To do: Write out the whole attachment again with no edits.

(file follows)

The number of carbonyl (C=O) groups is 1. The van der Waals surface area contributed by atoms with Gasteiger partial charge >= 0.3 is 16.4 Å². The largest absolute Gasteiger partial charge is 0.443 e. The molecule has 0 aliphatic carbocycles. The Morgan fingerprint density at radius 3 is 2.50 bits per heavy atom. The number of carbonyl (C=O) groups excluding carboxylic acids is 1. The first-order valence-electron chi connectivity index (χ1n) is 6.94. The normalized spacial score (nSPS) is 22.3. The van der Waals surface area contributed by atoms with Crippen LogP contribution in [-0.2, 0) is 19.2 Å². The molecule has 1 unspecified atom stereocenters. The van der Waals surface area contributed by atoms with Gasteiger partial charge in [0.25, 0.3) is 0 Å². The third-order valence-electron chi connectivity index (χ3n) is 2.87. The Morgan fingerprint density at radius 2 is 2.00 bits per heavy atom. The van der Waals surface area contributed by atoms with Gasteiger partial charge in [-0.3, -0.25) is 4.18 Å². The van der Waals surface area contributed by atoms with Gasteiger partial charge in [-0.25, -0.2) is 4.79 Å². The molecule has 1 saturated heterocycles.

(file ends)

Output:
The number of carbonyl (C=O) groups is 1. The van der Waals surface area contributed by atoms with Gasteiger partial charge >= 0.3 is 16.4 Å². The largest absolute Gasteiger partial charge is 0.443 e. The molecule has 0 aliphatic carbocycles. The Morgan fingerprint density at radius 3 is 2.50 bits per heavy atom. The number of carbonyl (C=O) groups excluding carboxylic acids is 1. The first-order valence-electron chi connectivity index (χ1n) is 6.94. The normalized spacial score (nSPS) is 22.3. The van der Waals surface area contributed by atoms with Crippen LogP contribution in [-0.2, 0) is 19.2 Å². The molecule has 1 unspecified atom stereocenters. The van der Waals surface area contributed by atoms with Gasteiger partial charge in [0.25, 0.3) is 0 Å². The third-order valence-electron chi connectivity index (χ3n) is 2.87. The Morgan fingerprint density at radius 2 is 2.00 bits per heavy atom. The van der Waals surface area contributed by atoms with Gasteiger partial charge in [-0.3, -0.25) is 4.18 Å². The van der Waals surface area contributed by atoms with Gasteiger partial charge in [-0.25, -0.2) is 4.79 Å². The molecule has 1 saturated heterocycles.